20 per cent in 1995 to 10 per cent in 1996. More troubling, Korea’s export
engine slowed down signiﬁcantly owing to its deteriorating international
competitiveness, and to the currency devaluation by China and Japan –
Korea’s major competitors in the export market. In addition, with wage
increases rapidly outstripping productivity increases, Korea simply could
not effectively compete against Japan for high-valued products, and against
simple production. The sector
encompassed four types of technologies: resource-based (food processing),
low (textiles, footwear, leather and plastics), medium (the automotive industry), and high (complex electronic and electrical products). Between 1985
and 1996, the share in exports of products manufactured using medium and
high technology rose from among the lowest in the region (20 per cent) to
the highest (50 per cent). Thailand’s medium- and high-technology product
export shares exceeded those of China, Hong Kong and Indonesia.
What explains the change in the
goods reached their final destination, were no longer readily available. The credit markets froze. This was one of the reasons for the vast reduction in global trade. At the peak of the crisis, in early 2009, exports fell on a year-to year basis by 30 per cent in China and Germany, and by 37 per cent and 45 per cent in Singapore and Japan. The Lehman bankruptcy did not cause the financial crisis, but it was a significant trigger, leading to widespread fear that the global financial system was about to collapse, bringing financial ruin in its wake. It is only as 2009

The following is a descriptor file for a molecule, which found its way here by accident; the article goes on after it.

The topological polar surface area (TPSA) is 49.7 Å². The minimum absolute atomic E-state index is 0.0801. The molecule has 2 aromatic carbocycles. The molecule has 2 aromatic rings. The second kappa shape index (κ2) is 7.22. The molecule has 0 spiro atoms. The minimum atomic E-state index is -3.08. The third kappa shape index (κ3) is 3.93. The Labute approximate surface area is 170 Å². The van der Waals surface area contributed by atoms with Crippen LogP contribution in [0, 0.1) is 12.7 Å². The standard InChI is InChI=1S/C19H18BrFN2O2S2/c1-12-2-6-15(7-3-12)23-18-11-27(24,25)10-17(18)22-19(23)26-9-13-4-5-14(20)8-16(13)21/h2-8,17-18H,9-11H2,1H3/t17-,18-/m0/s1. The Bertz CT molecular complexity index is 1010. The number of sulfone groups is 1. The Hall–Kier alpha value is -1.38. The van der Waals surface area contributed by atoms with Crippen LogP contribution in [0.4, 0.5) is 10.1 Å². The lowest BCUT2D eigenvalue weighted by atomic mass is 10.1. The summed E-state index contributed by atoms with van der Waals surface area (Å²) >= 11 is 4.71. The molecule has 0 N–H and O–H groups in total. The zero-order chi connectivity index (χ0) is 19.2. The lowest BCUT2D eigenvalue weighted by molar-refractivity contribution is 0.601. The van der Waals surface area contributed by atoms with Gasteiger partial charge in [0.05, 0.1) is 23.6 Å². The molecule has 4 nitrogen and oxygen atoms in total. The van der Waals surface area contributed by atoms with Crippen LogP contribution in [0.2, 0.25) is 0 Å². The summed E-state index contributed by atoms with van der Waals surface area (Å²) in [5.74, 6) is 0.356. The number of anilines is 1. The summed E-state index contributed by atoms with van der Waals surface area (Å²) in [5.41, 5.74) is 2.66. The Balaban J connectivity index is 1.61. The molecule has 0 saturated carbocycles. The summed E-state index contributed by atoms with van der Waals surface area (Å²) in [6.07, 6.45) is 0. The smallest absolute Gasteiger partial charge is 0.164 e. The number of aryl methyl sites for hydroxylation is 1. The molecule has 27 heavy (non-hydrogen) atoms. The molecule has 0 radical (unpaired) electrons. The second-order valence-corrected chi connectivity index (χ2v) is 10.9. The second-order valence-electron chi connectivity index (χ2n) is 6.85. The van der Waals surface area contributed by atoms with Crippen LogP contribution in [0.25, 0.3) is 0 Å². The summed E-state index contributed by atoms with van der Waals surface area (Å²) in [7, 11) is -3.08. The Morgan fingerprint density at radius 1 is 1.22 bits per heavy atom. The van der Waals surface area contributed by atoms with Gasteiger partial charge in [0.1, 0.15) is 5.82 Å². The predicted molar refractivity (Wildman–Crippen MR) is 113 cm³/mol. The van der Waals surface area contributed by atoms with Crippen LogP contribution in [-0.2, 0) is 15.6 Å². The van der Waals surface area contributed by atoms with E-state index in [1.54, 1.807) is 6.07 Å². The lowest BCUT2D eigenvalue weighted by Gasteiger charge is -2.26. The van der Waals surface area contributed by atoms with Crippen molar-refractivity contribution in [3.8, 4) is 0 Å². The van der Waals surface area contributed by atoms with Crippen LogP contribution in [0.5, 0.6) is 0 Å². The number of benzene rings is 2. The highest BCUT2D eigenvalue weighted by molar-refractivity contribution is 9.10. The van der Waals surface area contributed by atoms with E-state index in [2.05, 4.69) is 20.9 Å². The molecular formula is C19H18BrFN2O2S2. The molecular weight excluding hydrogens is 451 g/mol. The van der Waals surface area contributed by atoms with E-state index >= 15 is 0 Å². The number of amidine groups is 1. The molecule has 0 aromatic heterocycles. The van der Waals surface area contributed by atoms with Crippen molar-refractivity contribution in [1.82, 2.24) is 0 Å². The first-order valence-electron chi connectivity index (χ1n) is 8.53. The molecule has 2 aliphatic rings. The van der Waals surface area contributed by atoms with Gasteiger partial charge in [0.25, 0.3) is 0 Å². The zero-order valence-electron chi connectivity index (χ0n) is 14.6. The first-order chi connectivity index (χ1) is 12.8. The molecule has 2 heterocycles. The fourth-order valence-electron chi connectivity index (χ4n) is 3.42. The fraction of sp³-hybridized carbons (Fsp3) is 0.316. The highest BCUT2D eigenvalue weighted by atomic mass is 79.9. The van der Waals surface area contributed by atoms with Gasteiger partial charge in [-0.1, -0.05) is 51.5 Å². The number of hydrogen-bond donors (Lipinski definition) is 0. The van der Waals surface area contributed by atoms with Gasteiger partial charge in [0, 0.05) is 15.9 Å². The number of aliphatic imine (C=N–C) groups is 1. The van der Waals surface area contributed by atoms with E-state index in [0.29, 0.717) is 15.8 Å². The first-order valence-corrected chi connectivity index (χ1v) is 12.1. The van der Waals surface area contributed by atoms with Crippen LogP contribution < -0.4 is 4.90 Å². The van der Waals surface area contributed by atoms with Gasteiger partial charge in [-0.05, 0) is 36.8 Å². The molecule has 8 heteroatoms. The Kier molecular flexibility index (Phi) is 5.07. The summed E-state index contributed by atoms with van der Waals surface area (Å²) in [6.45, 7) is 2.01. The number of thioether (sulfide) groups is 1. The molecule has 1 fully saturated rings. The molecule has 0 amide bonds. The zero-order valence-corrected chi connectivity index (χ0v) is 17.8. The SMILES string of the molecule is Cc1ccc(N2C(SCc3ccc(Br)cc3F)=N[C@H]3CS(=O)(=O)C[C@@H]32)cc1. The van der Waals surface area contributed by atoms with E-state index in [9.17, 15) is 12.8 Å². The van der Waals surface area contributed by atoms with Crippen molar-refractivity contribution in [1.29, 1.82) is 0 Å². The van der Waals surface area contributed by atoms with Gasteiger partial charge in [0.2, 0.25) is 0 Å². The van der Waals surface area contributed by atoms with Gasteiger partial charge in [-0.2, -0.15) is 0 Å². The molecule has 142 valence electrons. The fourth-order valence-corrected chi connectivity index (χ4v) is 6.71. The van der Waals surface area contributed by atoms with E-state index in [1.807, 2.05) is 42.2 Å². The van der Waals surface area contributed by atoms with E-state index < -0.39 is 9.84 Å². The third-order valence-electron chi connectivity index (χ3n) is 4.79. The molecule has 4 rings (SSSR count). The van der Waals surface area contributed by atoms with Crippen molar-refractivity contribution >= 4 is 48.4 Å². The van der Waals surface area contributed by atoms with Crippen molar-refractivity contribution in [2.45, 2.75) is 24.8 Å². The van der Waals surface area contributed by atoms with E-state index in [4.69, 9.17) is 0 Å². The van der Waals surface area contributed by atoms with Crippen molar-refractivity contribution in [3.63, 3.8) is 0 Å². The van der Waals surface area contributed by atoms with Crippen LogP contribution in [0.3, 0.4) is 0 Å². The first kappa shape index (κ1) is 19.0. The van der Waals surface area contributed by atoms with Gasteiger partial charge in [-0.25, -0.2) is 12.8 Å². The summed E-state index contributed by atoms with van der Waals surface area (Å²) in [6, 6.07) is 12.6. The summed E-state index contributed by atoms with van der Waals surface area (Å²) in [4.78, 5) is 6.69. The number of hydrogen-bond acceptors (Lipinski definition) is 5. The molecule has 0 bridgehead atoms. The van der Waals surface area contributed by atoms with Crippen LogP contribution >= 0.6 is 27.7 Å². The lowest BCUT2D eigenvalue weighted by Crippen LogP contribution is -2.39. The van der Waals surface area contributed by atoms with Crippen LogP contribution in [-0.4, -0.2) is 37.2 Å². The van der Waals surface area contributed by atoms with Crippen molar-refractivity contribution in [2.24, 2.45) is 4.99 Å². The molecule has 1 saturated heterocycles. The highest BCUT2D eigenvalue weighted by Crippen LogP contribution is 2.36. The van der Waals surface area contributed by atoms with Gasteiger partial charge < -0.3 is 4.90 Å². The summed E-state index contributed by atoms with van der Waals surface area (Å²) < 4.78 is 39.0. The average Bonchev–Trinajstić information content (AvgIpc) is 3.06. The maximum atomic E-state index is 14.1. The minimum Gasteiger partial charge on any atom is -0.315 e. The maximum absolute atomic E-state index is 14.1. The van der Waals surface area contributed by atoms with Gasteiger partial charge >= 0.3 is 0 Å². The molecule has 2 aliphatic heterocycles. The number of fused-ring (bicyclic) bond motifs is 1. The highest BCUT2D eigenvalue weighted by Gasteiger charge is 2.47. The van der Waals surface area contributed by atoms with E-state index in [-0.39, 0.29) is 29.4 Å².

writings were before capitalism emerged as a recognisable economic system.
In The Wealth of Nations, Smith built on these ideas and specialised them
to the market economy he saw as working in Great Britain. He ascribed the
backwardness of countries like eighteenth-century China largely to the vulnerability of possessions to thieves or simply to being confiscated by those in
power. To have an incentive to produce for the market, craftsmen needed to
be confident that they would reap what they sowed. Trade required contracts
in which the traders had confidence, and that